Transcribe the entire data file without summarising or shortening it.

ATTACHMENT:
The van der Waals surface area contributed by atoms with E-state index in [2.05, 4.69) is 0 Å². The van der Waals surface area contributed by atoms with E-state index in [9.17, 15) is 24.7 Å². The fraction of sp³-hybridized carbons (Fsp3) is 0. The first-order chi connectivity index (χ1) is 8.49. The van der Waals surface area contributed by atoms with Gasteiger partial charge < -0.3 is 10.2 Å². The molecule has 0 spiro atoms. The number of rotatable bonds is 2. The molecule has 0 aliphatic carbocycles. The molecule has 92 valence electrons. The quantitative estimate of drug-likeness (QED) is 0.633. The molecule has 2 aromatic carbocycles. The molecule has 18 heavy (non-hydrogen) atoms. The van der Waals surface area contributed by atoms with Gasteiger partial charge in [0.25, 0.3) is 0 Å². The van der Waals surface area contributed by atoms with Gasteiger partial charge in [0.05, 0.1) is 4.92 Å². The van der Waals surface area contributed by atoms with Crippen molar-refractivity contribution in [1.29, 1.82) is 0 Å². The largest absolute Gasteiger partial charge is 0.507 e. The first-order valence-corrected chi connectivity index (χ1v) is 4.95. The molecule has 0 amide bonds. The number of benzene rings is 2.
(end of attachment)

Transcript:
The van der Waals surface area contributed by atoms with E-state index in [2.05, 4.69) is 0 Å². The van der Waals surface area contributed by atoms with E-state index in [9.17, 15) is 24.7 Å². The fraction of sp³-hybridized carbons (Fsp3) is 0. The first-order chi connectivity index (χ1) is 8.49. The van der Waals surface area contributed by atoms with Gasteiger partial charge < -0.3 is 10.2 Å². The molecule has 0 spiro atoms. The number of rotatable bonds is 2. The molecule has 0 aliphatic carbocycles. The molecule has 92 valence electrons. The quantitative estimate of drug-likeness (QED) is 0.633. The molecule has 2 aromatic carbocycles. The molecule has 18 heavy (non-hydrogen) atoms. The van der Waals surface area contributed by atoms with Gasteiger partial charge in [0.25, 0.3) is 0 Å². The van der Waals surface area contributed by atoms with Gasteiger partial charge in [0.05, 0.1) is 4.92 Å². The van der Waals surface area contributed by atoms with Crippen molar-refractivity contribution in [1.29, 1.82) is 0 Å². The largest absolute Gasteiger partial charge is 0.507 e. The first-order valence-corrected chi connectivity index (χ1v) is 4.95. The molecule has 0 amide bonds. The number of benzene rings is 2.